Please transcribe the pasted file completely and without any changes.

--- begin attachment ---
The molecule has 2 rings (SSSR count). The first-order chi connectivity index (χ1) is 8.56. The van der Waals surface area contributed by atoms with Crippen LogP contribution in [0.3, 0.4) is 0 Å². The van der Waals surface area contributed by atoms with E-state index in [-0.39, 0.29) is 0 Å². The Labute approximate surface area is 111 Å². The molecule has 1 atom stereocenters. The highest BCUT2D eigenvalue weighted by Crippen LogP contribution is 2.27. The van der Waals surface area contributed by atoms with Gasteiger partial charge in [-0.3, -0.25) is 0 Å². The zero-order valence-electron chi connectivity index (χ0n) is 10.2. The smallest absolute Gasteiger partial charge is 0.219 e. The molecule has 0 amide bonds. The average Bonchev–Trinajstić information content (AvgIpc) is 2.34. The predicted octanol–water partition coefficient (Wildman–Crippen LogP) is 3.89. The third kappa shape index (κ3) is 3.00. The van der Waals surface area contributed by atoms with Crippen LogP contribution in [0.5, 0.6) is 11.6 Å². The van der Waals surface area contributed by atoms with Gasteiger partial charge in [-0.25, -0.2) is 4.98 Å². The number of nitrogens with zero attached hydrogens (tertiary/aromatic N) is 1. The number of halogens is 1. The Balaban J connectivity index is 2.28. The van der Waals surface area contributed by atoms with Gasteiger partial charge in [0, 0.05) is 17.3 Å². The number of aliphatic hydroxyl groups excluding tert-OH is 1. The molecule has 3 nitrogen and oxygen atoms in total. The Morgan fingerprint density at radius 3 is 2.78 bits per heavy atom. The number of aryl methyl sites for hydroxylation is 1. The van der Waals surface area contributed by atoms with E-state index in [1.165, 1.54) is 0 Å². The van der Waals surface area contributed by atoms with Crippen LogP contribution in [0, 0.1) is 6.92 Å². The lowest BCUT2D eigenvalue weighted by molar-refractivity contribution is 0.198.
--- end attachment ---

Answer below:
The molecule has 2 rings (SSSR count). The first-order chi connectivity index (χ1) is 8.56. The van der Waals surface area contributed by atoms with Crippen LogP contribution in [0.3, 0.4) is 0 Å². The van der Waals surface area contributed by atoms with E-state index in [-0.39, 0.29) is 0 Å². The Labute approximate surface area is 111 Å². The molecule has 1 atom stereocenters. The highest BCUT2D eigenvalue weighted by Crippen LogP contribution is 2.27. The van der Waals surface area contributed by atoms with Gasteiger partial charge in [-0.3, -0.25) is 0 Å². The zero-order valence-electron chi connectivity index (χ0n) is 10.2. The smallest absolute Gasteiger partial charge is 0.219 e. The molecule has 0 amide bonds. The average Bonchev–Trinajstić information content (AvgIpc) is 2.34. The predicted octanol–water partition coefficient (Wildman–Crippen LogP) is 3.89. The third kappa shape index (κ3) is 3.00. The van der Waals surface area contributed by atoms with Crippen LogP contribution in [0.5, 0.6) is 11.6 Å². The van der Waals surface area contributed by atoms with Gasteiger partial charge in [-0.25, -0.2) is 4.98 Å². The number of nitrogens with zero attached hydrogens (tertiary/aromatic N) is 1. The number of halogens is 1. The Balaban J connectivity index is 2.28. The van der Waals surface area contributed by atoms with Gasteiger partial charge in [0, 0.05) is 17.3 Å². The number of aliphatic hydroxyl groups excluding tert-OH is 1. The molecule has 3 nitrogen and oxygen atoms in total. The Morgan fingerprint density at radius 3 is 2.78 bits per heavy atom. The number of aryl methyl sites for hydroxylation is 1. The van der Waals surface area contributed by atoms with E-state index in [1.165, 1.54) is 0 Å². The van der Waals surface area contributed by atoms with Crippen LogP contribution in [0, 0.1) is 6.92 Å². The lowest BCUT2D eigenvalue weighted by molar-refractivity contribution is 0.198.